Yeah, Khufu’s Cartouches in the Great Pyramid of Giza are Genuine

Recently, I have heard the surprisingly common whine that Khufu’s tomb is neither Khufu’s nor a tomb. Needless to say, this claim is ridiculous; a cartouche of Khufu painted by the builders of the Great Pyramid has been found in a Great Pyramid relieving chamber (Campbell’s chamber, the top-most). See here for original sketch (not meant to be a photograph!) of the cartouche bearing the name “Khufu”. See here and here for photographs of this cartouche. See here for a video of this cartouche. The marks on the west end of Nelson’s Chamber preserve Khufu’s Horus name, Medjedu. Khufu’s full birth name, Khnum-Khuf, is mentioned several times in Lady Arbuthnot’s chamber. Apparently, one cartouche bears only the name Khnum, though it must be remembered the Vyse sketches are not always reliable. For a debunking of nonsense regarding the epigraphy of the inscriptions, see here.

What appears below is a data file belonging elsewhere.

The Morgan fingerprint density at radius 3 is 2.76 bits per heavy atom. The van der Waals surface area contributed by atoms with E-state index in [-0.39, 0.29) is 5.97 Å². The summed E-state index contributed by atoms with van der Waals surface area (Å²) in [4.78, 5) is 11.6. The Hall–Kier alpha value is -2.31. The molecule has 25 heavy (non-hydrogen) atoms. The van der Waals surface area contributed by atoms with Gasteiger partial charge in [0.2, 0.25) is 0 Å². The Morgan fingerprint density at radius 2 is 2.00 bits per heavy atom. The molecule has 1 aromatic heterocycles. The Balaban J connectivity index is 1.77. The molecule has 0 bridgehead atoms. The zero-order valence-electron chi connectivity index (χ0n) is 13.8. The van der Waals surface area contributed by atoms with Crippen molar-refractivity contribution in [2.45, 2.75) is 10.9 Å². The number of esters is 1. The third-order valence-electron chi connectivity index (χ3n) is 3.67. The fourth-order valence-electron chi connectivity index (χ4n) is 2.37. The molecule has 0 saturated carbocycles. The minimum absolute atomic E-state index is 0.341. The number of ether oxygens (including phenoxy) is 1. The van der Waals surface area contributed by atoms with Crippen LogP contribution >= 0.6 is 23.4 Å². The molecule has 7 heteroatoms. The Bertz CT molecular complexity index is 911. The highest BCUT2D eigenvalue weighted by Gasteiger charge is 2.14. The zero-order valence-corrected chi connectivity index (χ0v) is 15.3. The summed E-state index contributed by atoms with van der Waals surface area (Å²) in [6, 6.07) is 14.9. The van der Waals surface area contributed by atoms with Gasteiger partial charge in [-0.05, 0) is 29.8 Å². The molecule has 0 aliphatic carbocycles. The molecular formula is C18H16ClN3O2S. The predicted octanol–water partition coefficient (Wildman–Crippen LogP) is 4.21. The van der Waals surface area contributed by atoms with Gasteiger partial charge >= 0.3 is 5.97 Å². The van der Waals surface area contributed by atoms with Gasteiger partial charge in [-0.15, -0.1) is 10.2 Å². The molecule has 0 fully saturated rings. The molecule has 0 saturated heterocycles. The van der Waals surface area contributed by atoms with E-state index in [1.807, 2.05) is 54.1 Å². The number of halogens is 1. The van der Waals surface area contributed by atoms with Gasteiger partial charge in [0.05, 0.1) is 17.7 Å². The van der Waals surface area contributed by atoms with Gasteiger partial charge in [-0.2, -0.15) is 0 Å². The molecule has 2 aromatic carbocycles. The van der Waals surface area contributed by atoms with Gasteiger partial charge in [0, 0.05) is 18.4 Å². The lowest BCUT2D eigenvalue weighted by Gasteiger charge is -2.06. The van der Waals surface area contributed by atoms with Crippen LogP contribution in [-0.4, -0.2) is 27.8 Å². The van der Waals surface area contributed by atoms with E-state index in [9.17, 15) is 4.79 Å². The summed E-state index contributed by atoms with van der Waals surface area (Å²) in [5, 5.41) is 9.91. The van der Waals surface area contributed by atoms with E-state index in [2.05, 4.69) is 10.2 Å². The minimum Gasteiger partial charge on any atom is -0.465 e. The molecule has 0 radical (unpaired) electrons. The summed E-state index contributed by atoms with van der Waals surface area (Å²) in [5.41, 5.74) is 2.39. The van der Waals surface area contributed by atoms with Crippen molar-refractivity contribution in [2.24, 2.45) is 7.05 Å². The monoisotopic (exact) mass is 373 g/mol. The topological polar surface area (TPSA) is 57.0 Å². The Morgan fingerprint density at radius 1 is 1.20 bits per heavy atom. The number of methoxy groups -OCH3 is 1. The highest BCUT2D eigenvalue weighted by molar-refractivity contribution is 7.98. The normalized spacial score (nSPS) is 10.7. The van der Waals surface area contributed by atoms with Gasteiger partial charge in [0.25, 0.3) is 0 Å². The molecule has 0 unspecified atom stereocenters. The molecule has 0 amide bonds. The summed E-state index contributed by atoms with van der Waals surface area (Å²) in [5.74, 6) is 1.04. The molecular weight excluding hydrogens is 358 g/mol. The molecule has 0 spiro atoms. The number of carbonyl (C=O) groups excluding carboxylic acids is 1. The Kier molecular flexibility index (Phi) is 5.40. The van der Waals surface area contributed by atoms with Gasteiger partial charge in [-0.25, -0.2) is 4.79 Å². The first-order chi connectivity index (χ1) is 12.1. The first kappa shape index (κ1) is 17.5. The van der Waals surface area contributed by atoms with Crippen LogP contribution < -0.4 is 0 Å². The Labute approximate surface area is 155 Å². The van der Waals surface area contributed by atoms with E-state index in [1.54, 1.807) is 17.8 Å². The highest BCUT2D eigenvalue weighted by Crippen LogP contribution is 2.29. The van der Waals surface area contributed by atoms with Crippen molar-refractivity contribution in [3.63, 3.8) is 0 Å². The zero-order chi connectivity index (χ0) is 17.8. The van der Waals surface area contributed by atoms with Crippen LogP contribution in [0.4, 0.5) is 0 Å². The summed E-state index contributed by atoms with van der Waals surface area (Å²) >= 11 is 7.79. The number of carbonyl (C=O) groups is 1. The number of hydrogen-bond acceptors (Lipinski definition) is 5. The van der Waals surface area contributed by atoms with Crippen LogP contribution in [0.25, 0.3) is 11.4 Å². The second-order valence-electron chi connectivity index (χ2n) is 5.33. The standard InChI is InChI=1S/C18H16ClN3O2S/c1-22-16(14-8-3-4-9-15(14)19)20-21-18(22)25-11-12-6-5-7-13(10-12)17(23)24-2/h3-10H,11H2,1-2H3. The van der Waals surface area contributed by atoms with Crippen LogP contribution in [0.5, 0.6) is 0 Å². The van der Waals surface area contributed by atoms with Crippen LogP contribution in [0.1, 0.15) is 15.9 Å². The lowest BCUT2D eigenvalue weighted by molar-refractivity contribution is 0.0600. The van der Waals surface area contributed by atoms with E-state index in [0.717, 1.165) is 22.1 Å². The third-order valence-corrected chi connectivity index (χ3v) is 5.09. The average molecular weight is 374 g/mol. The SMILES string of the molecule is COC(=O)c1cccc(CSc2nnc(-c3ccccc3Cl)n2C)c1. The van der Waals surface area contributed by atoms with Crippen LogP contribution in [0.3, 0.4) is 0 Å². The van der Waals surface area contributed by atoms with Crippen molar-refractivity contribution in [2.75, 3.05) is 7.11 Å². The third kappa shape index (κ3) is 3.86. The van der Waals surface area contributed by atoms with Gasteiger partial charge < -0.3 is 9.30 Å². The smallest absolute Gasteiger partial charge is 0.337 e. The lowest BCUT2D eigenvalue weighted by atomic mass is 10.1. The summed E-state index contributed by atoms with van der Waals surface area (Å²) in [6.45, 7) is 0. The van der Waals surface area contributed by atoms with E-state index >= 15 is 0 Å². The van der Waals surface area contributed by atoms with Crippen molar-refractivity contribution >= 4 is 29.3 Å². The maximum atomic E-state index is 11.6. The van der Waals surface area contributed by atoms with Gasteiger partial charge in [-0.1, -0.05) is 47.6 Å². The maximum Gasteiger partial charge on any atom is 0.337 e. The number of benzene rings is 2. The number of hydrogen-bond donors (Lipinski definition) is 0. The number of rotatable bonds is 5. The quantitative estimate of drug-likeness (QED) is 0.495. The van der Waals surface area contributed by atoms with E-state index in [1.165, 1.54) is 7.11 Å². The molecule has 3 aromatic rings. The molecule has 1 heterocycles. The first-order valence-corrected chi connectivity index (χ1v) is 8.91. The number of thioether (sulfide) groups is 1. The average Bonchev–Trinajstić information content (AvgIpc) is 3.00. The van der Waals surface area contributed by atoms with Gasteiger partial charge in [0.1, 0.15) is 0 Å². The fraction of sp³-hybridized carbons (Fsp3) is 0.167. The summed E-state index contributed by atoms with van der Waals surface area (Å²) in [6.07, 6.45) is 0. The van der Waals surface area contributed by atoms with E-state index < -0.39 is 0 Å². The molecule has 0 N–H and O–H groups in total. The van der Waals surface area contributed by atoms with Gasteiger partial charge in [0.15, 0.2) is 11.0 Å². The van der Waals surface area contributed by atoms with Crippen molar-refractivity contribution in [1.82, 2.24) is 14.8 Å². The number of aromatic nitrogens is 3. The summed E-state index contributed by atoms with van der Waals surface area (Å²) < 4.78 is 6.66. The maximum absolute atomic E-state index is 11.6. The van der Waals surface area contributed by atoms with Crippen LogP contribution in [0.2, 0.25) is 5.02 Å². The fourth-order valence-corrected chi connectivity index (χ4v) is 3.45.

Also, mummies have been found in pyramids-parts of the body of Neferefre have been found in his pyramid, the mummy of Sesheshet has been found in her pyramid, and, apparently, the body of Iput I has been found in her pyramid. Others have probably been found before, but I am no Egyptologist and I do not know of them. In any case, there is no doubt the Old and Middle Kingdom pyramids are tombs, no matter how many bodies have been relocated in the several thousand years between the end of the Middle Kingdom and the nineteenth century.